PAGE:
Planting a Butterfly Bush

Overview

Just as its name suggests, the large butterfly bush does attract butterflies, and hummingbirds too. Native to China, the butterfly bush has over 100 species. It can grow five to 15 feet tall and has wide arching branches that hold mass flowers from midsummer through fall in vibrant colors such as blue/purple, pink, red, white and even yellow. This hardy shrub is a great landscaping plant for new gardeners, as it is virtually foolproof.

Step 1

Choose a planting location in your garden or landscaping that receives full sun for at least 4-6 hours a day. Butterfly bushes do best in full sun but can tolerate some light shade especially in hot summers. Plant in the spring after the last frost.

Step 2

Till the soil or break up with a rake. Mix in about 2-4 inches of compost before planting. Butterfly bushes grow especially well in fertile, well draining soil, but can also thrive in poor soils and drought conditions.

Step 3

Dig a hole twice as big as the root ball. Place the bush in the hole so the top of the root ball is level with the ground's surface. Fill in with the soil, tamping the soil down lightly around the roots. If planting more than one bush, space 5-10 inches apart.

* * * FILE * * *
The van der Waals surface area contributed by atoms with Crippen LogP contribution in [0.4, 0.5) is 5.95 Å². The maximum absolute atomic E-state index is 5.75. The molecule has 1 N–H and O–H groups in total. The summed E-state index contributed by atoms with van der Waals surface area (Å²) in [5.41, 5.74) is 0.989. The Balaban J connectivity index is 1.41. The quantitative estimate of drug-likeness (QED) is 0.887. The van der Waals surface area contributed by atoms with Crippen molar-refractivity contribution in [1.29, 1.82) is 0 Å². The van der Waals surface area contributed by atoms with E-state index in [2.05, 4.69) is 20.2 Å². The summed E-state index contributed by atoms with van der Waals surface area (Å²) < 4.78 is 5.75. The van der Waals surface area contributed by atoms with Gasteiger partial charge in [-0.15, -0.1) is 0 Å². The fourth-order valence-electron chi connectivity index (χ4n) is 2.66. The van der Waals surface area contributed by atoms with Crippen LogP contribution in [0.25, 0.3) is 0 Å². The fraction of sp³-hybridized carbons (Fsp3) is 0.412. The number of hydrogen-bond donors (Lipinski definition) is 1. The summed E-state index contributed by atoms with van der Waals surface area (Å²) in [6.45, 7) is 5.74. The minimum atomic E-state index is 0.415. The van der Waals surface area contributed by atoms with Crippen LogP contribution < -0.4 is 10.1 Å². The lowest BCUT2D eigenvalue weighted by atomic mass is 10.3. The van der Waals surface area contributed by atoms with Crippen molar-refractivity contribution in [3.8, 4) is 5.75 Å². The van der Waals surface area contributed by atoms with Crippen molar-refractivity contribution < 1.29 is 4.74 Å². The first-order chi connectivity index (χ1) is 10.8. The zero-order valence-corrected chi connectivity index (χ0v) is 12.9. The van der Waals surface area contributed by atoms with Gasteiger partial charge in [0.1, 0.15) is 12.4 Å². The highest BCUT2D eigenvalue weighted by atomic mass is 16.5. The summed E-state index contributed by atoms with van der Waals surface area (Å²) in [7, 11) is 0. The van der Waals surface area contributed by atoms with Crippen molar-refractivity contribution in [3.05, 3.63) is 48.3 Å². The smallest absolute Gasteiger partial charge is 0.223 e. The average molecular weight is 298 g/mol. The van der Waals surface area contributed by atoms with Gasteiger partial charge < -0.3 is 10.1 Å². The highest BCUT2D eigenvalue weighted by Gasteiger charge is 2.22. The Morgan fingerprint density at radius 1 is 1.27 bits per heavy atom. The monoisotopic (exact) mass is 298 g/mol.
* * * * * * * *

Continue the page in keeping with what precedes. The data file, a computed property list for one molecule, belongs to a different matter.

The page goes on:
Step 4

Water your bush thoroughly after planting. While it's getting established, keep the soil moist, but do not let the water stand in pools. Infrequent watering (once a week or even less often) is all that your plant will need. Water a little more often during hot summers where the rainfall is less than 1 inch per year.

Step 5

Apply a layer of compost around the base of the bush. This holds in moisture and controls weeds.

Things You'll Need

  • Fertile soil
  • Compost

References

  • Taylor's Master Guide to Gardening Book; Houghton Mifflin Co.; 1994
  • National Gardening Association
Keywords: butterfly bush, planting shrubs, gardening

About this Author

Amy Madtson has been writing primarily childbirth-related articles for 15 years. Her experience includes teaching childbirth education and providing labor assistance since 1993, and her goal is to educate women about their options during the childbearing years. Madston's writings have appeared in both online sources and local area publications.